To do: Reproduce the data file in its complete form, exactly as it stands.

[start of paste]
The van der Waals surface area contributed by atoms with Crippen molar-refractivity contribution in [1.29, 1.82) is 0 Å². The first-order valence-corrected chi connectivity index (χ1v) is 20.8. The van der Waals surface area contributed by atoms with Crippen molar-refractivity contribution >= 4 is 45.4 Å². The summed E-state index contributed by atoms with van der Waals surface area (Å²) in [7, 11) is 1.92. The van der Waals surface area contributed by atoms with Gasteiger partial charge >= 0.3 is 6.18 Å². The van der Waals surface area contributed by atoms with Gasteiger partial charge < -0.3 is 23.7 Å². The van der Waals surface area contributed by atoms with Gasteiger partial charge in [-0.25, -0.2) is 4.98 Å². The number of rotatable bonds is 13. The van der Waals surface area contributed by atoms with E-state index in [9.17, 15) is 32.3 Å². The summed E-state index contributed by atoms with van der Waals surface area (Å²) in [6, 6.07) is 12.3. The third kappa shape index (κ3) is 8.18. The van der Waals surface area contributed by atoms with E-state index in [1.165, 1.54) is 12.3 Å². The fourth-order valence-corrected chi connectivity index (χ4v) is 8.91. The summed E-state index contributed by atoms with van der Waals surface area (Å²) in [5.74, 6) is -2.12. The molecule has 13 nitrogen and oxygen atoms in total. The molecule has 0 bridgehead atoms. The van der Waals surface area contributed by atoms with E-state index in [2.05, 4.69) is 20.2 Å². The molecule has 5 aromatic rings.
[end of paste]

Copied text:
The van der Waals surface area contributed by atoms with Crippen molar-refractivity contribution in [1.29, 1.82) is 0 Å². The first-order valence-corrected chi connectivity index (χ1v) is 20.8. The van der Waals surface area contributed by atoms with Crippen molar-refractivity contribution >= 4 is 45.4 Å². The summed E-state index contributed by atoms with van der Waals surface area (Å²) in [7, 11) is 1.92. The van der Waals surface area contributed by atoms with Gasteiger partial charge >= 0.3 is 6.18 Å². The van der Waals surface area contributed by atoms with Gasteiger partial charge < -0.3 is 23.7 Å². The van der Waals surface area contributed by atoms with Gasteiger partial charge in [-0.25, -0.2) is 4.98 Å². The number of rotatable bonds is 13. The van der Waals surface area contributed by atoms with E-state index in [9.17, 15) is 32.3 Å². The summed E-state index contributed by atoms with van der Waals surface area (Å²) in [6, 6.07) is 12.3. The third kappa shape index (κ3) is 8.18. The van der Waals surface area contributed by atoms with E-state index in [1.165, 1.54) is 12.3 Å². The fourth-order valence-corrected chi connectivity index (χ4v) is 8.91. The summed E-state index contributed by atoms with van der Waals surface area (Å²) in [5.74, 6) is -2.12. The molecule has 13 nitrogen and oxygen atoms in total. The molecule has 0 bridgehead atoms. The van der Waals surface area contributed by atoms with E-state index in [2.05, 4.69) is 20.2 Å². The molecule has 5 aromatic rings.